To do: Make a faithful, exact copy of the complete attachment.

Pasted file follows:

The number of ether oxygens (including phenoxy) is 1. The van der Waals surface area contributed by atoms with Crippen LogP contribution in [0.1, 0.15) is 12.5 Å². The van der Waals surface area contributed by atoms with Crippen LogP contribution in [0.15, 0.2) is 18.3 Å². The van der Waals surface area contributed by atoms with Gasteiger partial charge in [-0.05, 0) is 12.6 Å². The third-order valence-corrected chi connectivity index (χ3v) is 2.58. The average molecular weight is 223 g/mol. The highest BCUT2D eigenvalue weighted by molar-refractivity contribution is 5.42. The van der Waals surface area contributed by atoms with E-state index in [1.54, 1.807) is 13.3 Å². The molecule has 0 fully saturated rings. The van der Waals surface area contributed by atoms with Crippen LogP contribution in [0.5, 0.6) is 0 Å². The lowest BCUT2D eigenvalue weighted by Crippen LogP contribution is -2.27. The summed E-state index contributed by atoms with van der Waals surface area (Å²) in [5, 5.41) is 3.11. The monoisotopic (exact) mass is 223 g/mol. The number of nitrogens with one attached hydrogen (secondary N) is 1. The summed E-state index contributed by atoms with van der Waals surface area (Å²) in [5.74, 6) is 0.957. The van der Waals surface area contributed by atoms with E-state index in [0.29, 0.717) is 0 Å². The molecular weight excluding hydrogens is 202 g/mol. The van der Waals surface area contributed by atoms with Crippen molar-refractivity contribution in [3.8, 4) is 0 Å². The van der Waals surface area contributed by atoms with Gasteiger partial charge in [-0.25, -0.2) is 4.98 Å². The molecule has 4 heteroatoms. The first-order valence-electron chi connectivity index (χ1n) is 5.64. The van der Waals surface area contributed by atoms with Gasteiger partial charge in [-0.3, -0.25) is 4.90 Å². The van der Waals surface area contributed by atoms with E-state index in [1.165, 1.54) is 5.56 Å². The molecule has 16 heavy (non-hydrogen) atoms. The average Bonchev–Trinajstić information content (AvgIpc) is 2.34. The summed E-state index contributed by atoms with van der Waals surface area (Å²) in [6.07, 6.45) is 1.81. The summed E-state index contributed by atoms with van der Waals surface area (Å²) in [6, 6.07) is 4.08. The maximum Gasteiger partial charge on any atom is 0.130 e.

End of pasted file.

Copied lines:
The number of ether oxygens (including phenoxy) is 1. The van der Waals surface area contributed by atoms with Crippen LogP contribution in [0.1, 0.15) is 12.5 Å². The van der Waals surface area contributed by atoms with Crippen LogP contribution in [0.15, 0.2) is 18.3 Å². The van der Waals surface area contributed by atoms with Gasteiger partial charge in [-0.05, 0) is 12.6 Å². The third-order valence-corrected chi connectivity index (χ3v) is 2.58. The average molecular weight is 223 g/mol. The highest BCUT2D eigenvalue weighted by molar-refractivity contribution is 5.42. The van der Waals surface area contributed by atoms with E-state index in [1.54, 1.807) is 13.3 Å². The molecule has 0 fully saturated rings. The van der Waals surface area contributed by atoms with Crippen LogP contribution in [0.5, 0.6) is 0 Å². The lowest BCUT2D eigenvalue weighted by Crippen LogP contribution is -2.27. The summed E-state index contributed by atoms with van der Waals surface area (Å²) in [5, 5.41) is 3.11. The monoisotopic (exact) mass is 223 g/mol. The number of nitrogens with one attached hydrogen (secondary N) is 1. The summed E-state index contributed by atoms with van der Waals surface area (Å²) in [5.74, 6) is 0.957. The van der Waals surface area contributed by atoms with E-state index in [0.29, 0.717) is 0 Å². The molecular weight excluding hydrogens is 202 g/mol. The van der Waals surface area contributed by atoms with Crippen molar-refractivity contribution in [3.8, 4) is 0 Å². The van der Waals surface area contributed by atoms with Gasteiger partial charge in [-0.25, -0.2) is 4.98 Å². The molecule has 4 heteroatoms. The first-order valence-electron chi connectivity index (χ1n) is 5.64. The van der Waals surface area contributed by atoms with Gasteiger partial charge in [-0.3, -0.25) is 4.90 Å². The van der Waals surface area contributed by atoms with E-state index in [1.165, 1.54) is 5.56 Å². The molecule has 16 heavy (non-hydrogen) atoms. The average Bonchev–Trinajstić information content (AvgIpc) is 2.34. The summed E-state index contributed by atoms with van der Waals surface area (Å²) in [6.07, 6.45) is 1.81. The summed E-state index contributed by atoms with van der Waals surface area (Å²) in [6, 6.07) is 4.08. The maximum Gasteiger partial charge on any atom is 0.130 e.